Let me give a possible example: Our Governments roundly condemn countries known to carry out torture and other civil rights abuses. But when one of those countries also exports oil or other necessary commodities to us, that condemnation is either toned down or conveniently forgotten. And we, the populations of these countries, silently collude with the dishonesty of what is done, conveniently forgetting that while we enjoy the benefits of the oil, men and women – fathers, mothers, husbands, wives, children – rot in prisons in these countries.
Maybe that’s too harsh or maybe not. We each must judge for ourselves.
In our World we wrongly see addiction only in terms of alcohol, drugs, gambling and in more recent times, sex, pornography and possibly gaming. These are easy tags to put on people because the damage caused by these addictions is easily seen.
But the truth is that any one of us can become addicted to anything we possess or long for. Anything we over-use, or over-think about, at the expense of others, can be described, I think, as an addiction. Any of us who have had an addiction or who lived with someone who has had one, will also know how astute, how clever, how manipulating an addiction makes us. The addict, often unconsciously, rationalises the addiction, blames others for it, hides it, even justifies it as necessary or good. The result is blindness to what is right, good, honest and true.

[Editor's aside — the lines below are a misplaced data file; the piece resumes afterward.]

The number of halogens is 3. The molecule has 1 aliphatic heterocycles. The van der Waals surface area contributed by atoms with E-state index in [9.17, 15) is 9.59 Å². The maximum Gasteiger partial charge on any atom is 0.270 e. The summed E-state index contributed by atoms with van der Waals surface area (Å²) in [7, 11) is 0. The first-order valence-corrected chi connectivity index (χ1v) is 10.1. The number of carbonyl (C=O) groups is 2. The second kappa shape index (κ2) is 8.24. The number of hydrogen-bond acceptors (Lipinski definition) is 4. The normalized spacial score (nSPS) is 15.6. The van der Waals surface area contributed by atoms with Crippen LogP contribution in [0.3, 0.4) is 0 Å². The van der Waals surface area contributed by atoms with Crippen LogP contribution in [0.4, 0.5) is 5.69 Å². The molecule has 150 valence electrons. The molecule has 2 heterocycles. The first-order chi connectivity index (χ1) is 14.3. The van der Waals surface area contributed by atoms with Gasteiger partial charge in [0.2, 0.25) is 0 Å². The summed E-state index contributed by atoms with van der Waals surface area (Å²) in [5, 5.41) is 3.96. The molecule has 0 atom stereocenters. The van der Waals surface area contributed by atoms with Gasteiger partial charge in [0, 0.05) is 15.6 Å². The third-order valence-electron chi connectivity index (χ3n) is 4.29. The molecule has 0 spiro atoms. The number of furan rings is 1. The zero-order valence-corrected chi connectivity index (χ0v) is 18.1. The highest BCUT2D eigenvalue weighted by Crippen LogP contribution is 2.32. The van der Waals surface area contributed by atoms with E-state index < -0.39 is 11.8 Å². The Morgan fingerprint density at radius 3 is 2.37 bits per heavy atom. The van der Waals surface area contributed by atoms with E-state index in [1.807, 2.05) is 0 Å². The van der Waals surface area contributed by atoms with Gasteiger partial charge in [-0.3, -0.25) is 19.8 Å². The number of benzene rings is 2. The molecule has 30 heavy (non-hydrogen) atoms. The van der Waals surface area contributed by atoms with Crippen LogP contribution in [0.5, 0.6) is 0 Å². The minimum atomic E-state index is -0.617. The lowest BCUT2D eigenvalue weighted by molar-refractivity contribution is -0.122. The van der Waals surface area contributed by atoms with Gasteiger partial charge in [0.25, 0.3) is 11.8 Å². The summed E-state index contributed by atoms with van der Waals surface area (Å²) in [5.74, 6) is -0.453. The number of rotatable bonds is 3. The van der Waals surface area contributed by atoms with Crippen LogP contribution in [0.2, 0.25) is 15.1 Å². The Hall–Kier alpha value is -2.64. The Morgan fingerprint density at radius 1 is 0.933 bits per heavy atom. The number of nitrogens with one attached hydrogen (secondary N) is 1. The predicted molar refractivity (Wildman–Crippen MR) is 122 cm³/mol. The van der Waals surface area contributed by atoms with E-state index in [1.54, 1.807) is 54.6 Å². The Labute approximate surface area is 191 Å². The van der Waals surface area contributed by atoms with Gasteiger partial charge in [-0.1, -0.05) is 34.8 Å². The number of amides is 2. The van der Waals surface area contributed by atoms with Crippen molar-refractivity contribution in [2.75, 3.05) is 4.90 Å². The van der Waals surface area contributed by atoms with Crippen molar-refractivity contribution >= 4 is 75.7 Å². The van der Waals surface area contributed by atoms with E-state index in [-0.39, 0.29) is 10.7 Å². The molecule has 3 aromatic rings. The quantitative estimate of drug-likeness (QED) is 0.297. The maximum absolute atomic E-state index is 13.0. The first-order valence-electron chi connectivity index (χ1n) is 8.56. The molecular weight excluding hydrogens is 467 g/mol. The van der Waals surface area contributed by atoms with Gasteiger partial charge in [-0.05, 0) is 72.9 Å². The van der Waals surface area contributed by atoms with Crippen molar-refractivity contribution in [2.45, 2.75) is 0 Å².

We can become addicted to a political party or a person who represents that party. Fascism is an obvious example of this. We can become addicted to our mobile phones or to Facebook or Twitter or any one of many branches of social media. We can become addicted to power. We can become addicted to food, to fashion, to a culture or sub culture, to music, in fact to anything that becomes all-consuming for us, blinding us to what is right and good, and damaging the way we interact with others and form relationships.
In Religious guise we might call an addiction, ‘Idolatry’. The second commandment of the Ten Commandments of Moses warns about it: “Thou shalt not take the name of the Lord, thy God, in vain.” This means you are forbidden to make or fashion or worship any God other then the God of Abraham. To do so is to make for ourselves an ‘Idol’ – to put something or someone in place of God.
There are no shortage of examples of Idolatry: Religious cults are an example, where a person claims to be, or is viewed by his/her followers to be God, and therefore always right, always to be believed, always to be followed, no matter what he/she says or does. Religious extremism is another example, where obedience to a particular law or set of values become all that matter. In recent times the rise of groups such as ISIS are examples. In Christianity, sects like the Ku-Klux-Klan and other extreme, right-wing, supremacist groups are examples. Religious fundamentalism, where the Bible itself can become an idol, might also be mentioned.